After dinner, we briefly read something together on an agreed topic, before breaking up for private time and a good night’s sleep!
We left the retreat not just with warm memories, but with new friendships. We can’t wait to see how everyone’s projects develop!
Why not join me on future retreats? The next ones will be:
28 May to 3 June 2023 – again at the Gasthaus Paxmontana in Flüeli-Ranft
24 to 30 September 2023 – at a chalet in the Alps of the Bernese Oberland.
You can check out this page to learn more. And you’re always welcome to drop me a line.
Starting something ‘from scratches’? Not ‘from scratch’? For a split second, the sentence jarred. But its author, Iwona Fluda of Creative Switzerland (see her post, where she kindly mentions my writing retreats – thank you, Iwona!), had not made a mistake: perfectly aware of the correct idiomatic expression, she was being joyously playful with language.
That freedom to take apart idioms and clichés, to view them with new eyes, may come easier to non-native speakers of a language. Foreign students of English soon discover that ‘a pretty kettle of fish’ isn’t, actually, a good thing (no, not even if you love fish); that people can ‘fly off the handle’ (really? how?); and that you can ‘go Dutch’, whatever your nationality. You see what I’m getting at: taken literally, expressions we use every day can be a source of amusement, bemusement, discoveries, reflection… The same is true of single words: in my first novel, the protagonist deconstructs ‘nostalgia’, so that for him it means not the yearning to return home, but pain at that prospect.
The world around us offers countless sparks for our creativity. They’re everywhere: in landscapes, objects, fellow passengers on a train, overheard conversations in a café, a piece of music… And they’re ‘inside’ language(s), too, as Iwona highlighted. The trick is in spotting all these creative prompts hiding in plain sight, and transforming them into fruitful writing material. We can train our capacity to do that.
But how? An effective way is to attend creative-writing workshops. In the ones I teach, I combine prompts with the transmission of specific skills, so that participants may continue practising and perfecting them autonomously afterwards. For example, I’ll show you how to extract ideas for a story from a small object, in the context of how to create a three-dimensional character; or how to develop an engaging plot structure from a photo. You can free up your creativity and cover key elements of writing (characterisation, sense of place, etc.) on the retreat I’m running from 9 to 15 October 2022. Click here if you’d like to find out more about the venue, schedule, etc.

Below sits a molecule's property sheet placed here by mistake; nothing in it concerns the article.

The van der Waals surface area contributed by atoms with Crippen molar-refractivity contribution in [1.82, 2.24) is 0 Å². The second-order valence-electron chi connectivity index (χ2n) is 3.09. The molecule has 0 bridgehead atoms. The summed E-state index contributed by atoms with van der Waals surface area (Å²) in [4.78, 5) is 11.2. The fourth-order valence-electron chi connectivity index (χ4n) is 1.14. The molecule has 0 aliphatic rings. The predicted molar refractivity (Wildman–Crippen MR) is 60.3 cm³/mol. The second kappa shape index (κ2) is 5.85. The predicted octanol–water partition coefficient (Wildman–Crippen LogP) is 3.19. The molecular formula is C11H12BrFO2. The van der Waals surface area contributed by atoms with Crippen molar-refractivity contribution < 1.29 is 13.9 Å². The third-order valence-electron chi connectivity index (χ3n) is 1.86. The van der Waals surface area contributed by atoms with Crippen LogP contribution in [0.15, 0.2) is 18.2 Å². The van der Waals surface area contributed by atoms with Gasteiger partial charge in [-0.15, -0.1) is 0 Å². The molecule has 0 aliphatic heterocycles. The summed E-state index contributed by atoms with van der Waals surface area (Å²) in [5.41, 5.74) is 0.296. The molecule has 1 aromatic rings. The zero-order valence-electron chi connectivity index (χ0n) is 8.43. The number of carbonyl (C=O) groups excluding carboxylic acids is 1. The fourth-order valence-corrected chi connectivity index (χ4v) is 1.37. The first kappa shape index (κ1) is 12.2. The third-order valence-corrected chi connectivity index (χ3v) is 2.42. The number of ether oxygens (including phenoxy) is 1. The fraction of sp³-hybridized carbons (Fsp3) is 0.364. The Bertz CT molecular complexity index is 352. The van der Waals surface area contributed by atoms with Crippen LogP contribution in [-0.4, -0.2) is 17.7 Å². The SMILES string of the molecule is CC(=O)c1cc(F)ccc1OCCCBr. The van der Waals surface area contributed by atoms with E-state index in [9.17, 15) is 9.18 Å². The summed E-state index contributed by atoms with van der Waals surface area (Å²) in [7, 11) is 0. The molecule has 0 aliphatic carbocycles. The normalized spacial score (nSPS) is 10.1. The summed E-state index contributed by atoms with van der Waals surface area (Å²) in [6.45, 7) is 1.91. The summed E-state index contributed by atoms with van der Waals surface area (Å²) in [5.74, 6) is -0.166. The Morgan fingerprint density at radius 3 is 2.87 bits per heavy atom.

If you’re curious about what writing retreats are, what to look for, and how they might benefit you, here’s an article I wrote for Writing.ie Resources.
Any questions? Just get in touch via this short contact form or email me on mvaleriavw [at] outlook [dot] com.
‘Journaling over Coffee’ by Hannah Olinger on Unsplash.
Ever wondered what a writing retreat is all about and whether it would benefit you? There are at least 10 reasons why writing retreats are invaluable. You’ll find them in my article (FREE to read on this link) for Writing.ie, the magazine for writers and readers.
Click HERE for the full article (a 5-minute read) to find out:
what writing retreats consist of
at what stage they’re helpful
whether they’re expensive
the top 10 reasons why they enable significant leaps forward.
Below is a super-brief summary of the ten reasons:
Allow yourself time and space for you and your writing, away from daily responsibilities
Stimulate inspiration and creativity
Hone your craft with workshops and discussions
Productivity: let full immersion boost the quantity and quality of your stories
Feel supported and make friends
Let quality feedback highlight your strengths and enable you to overcome weaknesses, in a supportive atmosphere
Learn from each other’s work and experiences
Gain motivation and confidence
Re-energise: through workshops, social occasions and time on your own, all in idyllic surroundings
Meet writing buddies and mentors.
I hope you’ve found this post helpful (and the full article even more). My next writing retreat takes place in Switzerland from 9 to 15 October 2022: clicking here will take you to details of it and future writing events.
I’ve been teaching creative writingsince 2013 to a variety of audiences: from secondary-school pupils to university BA and MA students and from Adult Education classes to individuals. I’m a novelist and the Literary Programme Director of the Hampstead Arts Festival in London.
Images of Writing.ie website reproduced with kind permission.
This is the tenth special issue of The Riveter, previous ones having focused on the literary output of Romania, Germany, Netherlands, Switzerland, the Baltics, queer authors, Russia, Poland and the Nordic countries. Click here to view them – they are free to download. Printed copies are available to order from newsstand.co.uk.